If you're in a place with other people, take a minute right now and look around. Chances are good that you'll notice many of these people, maybe even most, are looking at their phones. In today’s society, it seems like we just don’t look up anymore.
Our phones have morphed from being simple instruments used to place phone calls into something which manages many aspects of our daily lives. So it isn’t surprising then that many people may ask, “is it ok to have my phone in a meeting?”
Here are a few tips and considerations about smart business usage of your mobile phone.
Focus on what is most important
When you're in a business meeting, you're most likely there for a purpose. Someone is giving you information or gathering information from you. There's a meeting objective and an agenda and, in short, there are important things happening. Those things deserve your full attention. Whether you're listening to one person speak or watching a slide presentation, it's important. Whether the meeting is three people or 300 people, it makes no difference. If a meeting was called, it is safe to assume you should give it your full attention.
If you bring your phone with you, make sure it doesn’t disrupt those around you. Keep the ringer on silent and just in case this fails, make sure your ringtone is professional. There's nothing more embarrassing than having a meeting interrupted by a ringtone containing vulgar and suggestive lyrics from the latest hit song. Don’t forget to also silence sounds for everything from text messages to app notifications. Random pings and bird chirps in a meeting are no better than full songs.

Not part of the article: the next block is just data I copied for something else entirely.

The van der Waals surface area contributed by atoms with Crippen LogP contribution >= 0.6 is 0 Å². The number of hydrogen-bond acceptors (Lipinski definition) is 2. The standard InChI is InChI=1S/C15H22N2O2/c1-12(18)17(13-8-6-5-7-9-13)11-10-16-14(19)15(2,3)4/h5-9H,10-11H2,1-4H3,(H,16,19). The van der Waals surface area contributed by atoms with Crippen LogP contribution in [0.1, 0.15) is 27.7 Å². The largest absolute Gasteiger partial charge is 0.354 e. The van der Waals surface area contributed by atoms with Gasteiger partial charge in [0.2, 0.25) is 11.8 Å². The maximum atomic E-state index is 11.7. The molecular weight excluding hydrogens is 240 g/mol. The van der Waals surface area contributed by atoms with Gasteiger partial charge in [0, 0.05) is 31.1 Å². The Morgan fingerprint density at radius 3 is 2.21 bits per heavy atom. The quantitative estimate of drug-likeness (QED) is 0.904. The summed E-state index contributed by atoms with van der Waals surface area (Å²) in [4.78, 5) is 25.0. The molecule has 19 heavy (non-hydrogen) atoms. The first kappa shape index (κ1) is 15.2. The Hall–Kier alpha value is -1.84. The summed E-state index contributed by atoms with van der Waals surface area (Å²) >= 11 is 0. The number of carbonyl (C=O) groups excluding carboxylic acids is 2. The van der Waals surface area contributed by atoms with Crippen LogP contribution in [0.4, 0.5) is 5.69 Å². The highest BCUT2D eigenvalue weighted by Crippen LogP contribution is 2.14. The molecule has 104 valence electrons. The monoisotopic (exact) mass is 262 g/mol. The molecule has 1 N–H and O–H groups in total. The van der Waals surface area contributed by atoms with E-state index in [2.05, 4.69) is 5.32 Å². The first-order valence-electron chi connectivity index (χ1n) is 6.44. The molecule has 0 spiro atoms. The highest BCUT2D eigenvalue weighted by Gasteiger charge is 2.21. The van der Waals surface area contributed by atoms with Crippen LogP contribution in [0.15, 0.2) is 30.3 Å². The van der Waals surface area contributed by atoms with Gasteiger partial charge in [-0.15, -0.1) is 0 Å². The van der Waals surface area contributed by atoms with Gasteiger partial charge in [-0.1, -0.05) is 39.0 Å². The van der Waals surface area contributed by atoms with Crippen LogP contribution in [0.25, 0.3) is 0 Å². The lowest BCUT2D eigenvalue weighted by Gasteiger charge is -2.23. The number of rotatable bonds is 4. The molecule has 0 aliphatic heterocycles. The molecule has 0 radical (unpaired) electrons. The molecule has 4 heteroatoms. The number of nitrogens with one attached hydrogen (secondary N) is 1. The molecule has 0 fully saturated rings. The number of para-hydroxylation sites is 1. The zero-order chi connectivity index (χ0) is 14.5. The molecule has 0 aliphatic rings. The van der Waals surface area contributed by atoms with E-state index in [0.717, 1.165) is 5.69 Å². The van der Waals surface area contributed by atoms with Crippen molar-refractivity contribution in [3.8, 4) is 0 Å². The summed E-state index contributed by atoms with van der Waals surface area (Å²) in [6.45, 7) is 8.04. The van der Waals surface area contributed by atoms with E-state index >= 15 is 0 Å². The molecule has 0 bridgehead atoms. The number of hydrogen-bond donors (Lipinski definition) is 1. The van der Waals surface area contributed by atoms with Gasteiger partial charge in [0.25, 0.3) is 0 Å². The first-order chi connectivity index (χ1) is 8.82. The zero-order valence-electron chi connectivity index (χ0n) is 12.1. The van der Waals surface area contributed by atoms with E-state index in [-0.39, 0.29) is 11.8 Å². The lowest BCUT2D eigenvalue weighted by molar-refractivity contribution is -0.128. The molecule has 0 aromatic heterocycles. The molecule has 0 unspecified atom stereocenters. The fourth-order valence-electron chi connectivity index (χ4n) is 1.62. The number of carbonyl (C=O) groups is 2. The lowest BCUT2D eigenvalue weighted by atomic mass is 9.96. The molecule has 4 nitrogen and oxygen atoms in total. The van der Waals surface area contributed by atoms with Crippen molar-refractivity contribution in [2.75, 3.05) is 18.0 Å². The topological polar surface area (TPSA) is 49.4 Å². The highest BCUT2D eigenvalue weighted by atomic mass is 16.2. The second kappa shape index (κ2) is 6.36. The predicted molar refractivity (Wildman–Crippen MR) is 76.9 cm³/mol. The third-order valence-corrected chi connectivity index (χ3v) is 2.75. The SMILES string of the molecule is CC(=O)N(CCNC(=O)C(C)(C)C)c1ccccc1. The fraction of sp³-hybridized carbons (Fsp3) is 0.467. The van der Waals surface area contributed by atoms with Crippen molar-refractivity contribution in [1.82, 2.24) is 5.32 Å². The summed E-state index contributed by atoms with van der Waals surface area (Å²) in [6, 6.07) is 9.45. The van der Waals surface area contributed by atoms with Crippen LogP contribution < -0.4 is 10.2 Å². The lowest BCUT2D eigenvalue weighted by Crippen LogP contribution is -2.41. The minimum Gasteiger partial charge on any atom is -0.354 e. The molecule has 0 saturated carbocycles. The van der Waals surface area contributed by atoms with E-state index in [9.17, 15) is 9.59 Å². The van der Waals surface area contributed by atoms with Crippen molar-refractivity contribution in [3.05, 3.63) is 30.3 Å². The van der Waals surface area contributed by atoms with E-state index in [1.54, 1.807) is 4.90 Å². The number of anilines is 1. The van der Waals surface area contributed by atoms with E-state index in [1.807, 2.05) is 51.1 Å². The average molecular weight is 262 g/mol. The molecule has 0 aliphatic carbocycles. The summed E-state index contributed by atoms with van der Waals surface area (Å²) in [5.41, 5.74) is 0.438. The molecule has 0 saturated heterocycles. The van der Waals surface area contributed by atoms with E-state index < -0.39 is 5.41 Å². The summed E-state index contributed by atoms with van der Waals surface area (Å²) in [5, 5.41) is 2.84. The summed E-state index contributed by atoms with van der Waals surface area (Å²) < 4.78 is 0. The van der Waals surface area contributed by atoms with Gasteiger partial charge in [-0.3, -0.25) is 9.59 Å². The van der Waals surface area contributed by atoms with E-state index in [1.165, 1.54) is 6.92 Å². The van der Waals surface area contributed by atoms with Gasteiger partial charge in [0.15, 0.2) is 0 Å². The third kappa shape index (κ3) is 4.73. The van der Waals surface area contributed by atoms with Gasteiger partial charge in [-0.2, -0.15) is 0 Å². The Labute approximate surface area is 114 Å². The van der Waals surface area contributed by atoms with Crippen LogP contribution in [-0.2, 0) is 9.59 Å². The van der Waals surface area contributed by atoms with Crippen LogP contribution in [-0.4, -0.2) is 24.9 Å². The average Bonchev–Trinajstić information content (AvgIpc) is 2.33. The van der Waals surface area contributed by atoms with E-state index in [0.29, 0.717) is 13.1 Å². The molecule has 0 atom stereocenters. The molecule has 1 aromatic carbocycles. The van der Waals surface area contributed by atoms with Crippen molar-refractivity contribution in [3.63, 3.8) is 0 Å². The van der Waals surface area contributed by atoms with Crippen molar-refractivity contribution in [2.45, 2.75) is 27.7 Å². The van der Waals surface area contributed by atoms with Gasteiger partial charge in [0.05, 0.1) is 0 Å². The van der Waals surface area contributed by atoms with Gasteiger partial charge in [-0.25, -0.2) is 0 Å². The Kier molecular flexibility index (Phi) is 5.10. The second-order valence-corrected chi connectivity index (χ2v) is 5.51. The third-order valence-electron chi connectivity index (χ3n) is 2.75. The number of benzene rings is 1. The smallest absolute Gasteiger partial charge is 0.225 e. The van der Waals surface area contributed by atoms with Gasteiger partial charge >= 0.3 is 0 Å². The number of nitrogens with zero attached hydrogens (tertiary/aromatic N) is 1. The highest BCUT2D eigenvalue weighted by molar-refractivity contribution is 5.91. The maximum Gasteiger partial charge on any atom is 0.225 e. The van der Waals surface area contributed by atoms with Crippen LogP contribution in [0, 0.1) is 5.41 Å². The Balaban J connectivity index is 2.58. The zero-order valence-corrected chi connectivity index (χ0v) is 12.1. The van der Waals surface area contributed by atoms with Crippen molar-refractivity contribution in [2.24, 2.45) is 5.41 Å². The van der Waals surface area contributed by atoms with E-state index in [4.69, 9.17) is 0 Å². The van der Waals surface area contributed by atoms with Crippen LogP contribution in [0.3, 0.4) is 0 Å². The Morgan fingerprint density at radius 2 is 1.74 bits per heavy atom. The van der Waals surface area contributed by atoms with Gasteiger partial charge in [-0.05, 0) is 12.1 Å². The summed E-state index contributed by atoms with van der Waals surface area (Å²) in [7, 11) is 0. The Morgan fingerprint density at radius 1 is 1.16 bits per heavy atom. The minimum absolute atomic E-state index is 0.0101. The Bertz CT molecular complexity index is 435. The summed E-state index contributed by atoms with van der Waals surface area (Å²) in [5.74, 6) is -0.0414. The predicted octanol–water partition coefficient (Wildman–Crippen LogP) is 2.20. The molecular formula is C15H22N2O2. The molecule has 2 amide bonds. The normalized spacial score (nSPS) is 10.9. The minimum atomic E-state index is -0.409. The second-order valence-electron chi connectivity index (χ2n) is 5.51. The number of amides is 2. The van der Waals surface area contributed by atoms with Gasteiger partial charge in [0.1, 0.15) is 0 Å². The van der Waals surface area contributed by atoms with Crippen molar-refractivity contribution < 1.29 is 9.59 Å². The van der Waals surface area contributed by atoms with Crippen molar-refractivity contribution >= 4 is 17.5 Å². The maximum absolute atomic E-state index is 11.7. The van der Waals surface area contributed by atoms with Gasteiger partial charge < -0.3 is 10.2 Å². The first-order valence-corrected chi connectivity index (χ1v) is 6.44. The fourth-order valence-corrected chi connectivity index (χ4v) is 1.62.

Sometimes life happens. Emergencies come up and you want to be on top of them. While taking a personal call during a meeting is frowned upon, accepting a call in a true emergency is alright. Make sure, however, that you have defined what constitutes an emergency and be certain that your co-workers will agree. The news that your best friend just got a new boyfriend or girlfriend is not an emergency. Your grandfather’s heart attack, however, is an emergency.
Many people assume that simply turning their phone to vibrate is sufficient for a meeting. However, vibrating phones make almost as much noise as phones ringing at a regular volume. Especially when your phone is on a hard surface, you can guarantee the entire room will hear it. Switching it to full silent mode is best.
It may be tempting to assume that, as long as you aren’t talking on the phone, quietly browsing the internet is not a problem. However, internet browsing and social media usage during a meeting is just as rude and distracting. Internet usage should follow the same principles as phone usage during a meeting - if it isn’t urgent, don’t do it.
While we shouldn’t allow the ubiquitous smartphones to become a distraction in meetings, we should remember to take advantage of their multi-functionality. Most phones these days are equipped with apps which can record sound, which can be useful for later remembering the meeting’s key points. There are also apps for calendars, calculators, converters and so much more. If using the phone is relevant to the meeting’s purpose then take advantage of it!